An effort must also be made to avoid the false echo of private romance. It may charm but its preoccupation prevents any genuine contact with reality.  It is little more than a conceptual shackle foisted upon a world that would otherwise freely yield, without coercion, a host of conceptions and ideas, harmonizing the many facets of its own nature to our own level of understanding and ability as painters.  The glittering surface has no claim to permanence if depth is neglected.

Artists also need one another.  They need friendship.  They need criticism that can be learned from and admiration that strengthens rather than corrupts.  This becomes especially important when your work happens to be reviewed as there is no guarantee that it will be assessed by highly competent and constructive critics.  It is more likely that you will be either pointlessly trashed or stupidly celebrated.  Examples abound I’m afraid.

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It’s Still Life

It’s Still life

Anyone looking through my body of work will not find a visual vocabulary entirely unfamiliar to their experience.  There is fabric, the posed figure and the placed still life alongside a host of other things ritually encountered in life.  Yet these things, when finally painted show themselves to be, if only outwardly, little more than mere occasion and mask, visual sign posts familiarly clothed and concealing through inanimation what can only be rightly called still life.

There have been times when I’ve suspected the objects around me of having revealed or perhaps taken up curious and unlooked for suggestion, pulling a host of strange significances and fascination from what might be called imaginations thin air.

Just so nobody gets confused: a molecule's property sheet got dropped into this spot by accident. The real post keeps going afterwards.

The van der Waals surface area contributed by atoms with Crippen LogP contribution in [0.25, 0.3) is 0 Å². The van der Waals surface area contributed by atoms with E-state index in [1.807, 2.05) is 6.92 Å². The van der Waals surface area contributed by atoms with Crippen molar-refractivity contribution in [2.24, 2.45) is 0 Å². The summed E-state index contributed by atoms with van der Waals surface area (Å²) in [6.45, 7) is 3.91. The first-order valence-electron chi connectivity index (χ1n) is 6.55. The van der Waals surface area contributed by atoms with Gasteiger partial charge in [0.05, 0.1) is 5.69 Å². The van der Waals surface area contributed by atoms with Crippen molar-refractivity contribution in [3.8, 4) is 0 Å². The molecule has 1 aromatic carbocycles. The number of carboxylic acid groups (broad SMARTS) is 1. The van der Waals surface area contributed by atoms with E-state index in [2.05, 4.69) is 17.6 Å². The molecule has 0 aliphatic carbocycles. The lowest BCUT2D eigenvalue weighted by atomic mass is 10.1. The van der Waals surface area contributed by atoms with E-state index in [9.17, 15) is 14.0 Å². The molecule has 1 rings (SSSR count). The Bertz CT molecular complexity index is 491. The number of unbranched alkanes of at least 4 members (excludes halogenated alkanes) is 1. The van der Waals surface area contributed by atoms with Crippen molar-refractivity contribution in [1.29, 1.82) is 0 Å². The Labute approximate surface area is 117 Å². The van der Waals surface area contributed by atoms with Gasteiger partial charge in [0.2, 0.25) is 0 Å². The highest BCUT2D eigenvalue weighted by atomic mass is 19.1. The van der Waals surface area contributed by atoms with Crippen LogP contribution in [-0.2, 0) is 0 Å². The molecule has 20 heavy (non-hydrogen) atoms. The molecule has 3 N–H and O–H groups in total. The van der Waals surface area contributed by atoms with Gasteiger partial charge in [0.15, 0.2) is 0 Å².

Moreover, it may be that I am someone merely passing through, exercising at best a kind of temporary stewardship over everything I have come to view as my own.  I catch myself looking at a particular book placed irregularly upon the shelf or regarding a clump of melted wax – curious testimony to an evening passed in happiness – my chess set whose chipped edge remains beautifully marred from accident or play and I am left with a feeling that I am surrounded by things possessing a sentience I would normally not suppose them to have and a life that may very well continue to exist in some vital way beyond the diverting tangent that is my own.

A sense of being observed is also intuited – such has been my experience anyway.  A dialogue that might be called co-natural appears to develop between the observer and a world that looks back, regarding the artist in turn, with its own questions and requirements.

Whether this dialogue can be considered inspiration proper, I cannot say.  I think it is more likely a means to inspiration rather than the thing itself.  Whatever the case it is always there and its promptings never fully abate until the impulse to do whatever is required of me is finally realised on canvas.  Is it any wonder that we can’t look at a painting without thinking of it as still life?

In`an`i`ma´tion

n. 1. Lack of animation; lifeless; dullness.

1. Infusion of life or vigor; animation; inspiration.

The inanimation of Christ living and breathing within us.

– Bp. Hall.

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Picasso’s Confession

“From the moment that art ceases to be food that feeds the best minds, the artist can use his talents to perform all the tricks of the intellectual charlatan.  Most people can today no longer expect to receive consolation and exaltation from art. The ‘re-fined, ‘the rich, the professional ‘do-nothing, ‘the distillers of quintessence desire only the peculiar, the sensational, the eccen-tric, the scandalous in today’s art.  I myself, since the advent of Cubism, have fed these fellows what they wanted and satisfied these critics with all the ridiculous ideas that have passed through my mind.  The less they understood them, the more they admired me. Through amusing myself with all absurd farces, I became celebrated, and very rapidly.  For a painter, celebrity means sales and consequent affluence. Today as you know, I am celebrated, I am rich.  But when I am alone, I do not have the effrontery to consider myself an artist at all, not it the grand old meaning of the word; Giotto, Titian, Rembrandt, were great painters.  I am only a public clown – a mountebank. I have understood my time and have exploited the imbecility, the vanity, the greed of my contemporaries.  It is a bitter con-fession, this confession of mine, more painful than it may seem. But at least and at last it does have the merit of being honest.”

Pablo Picasso, 1952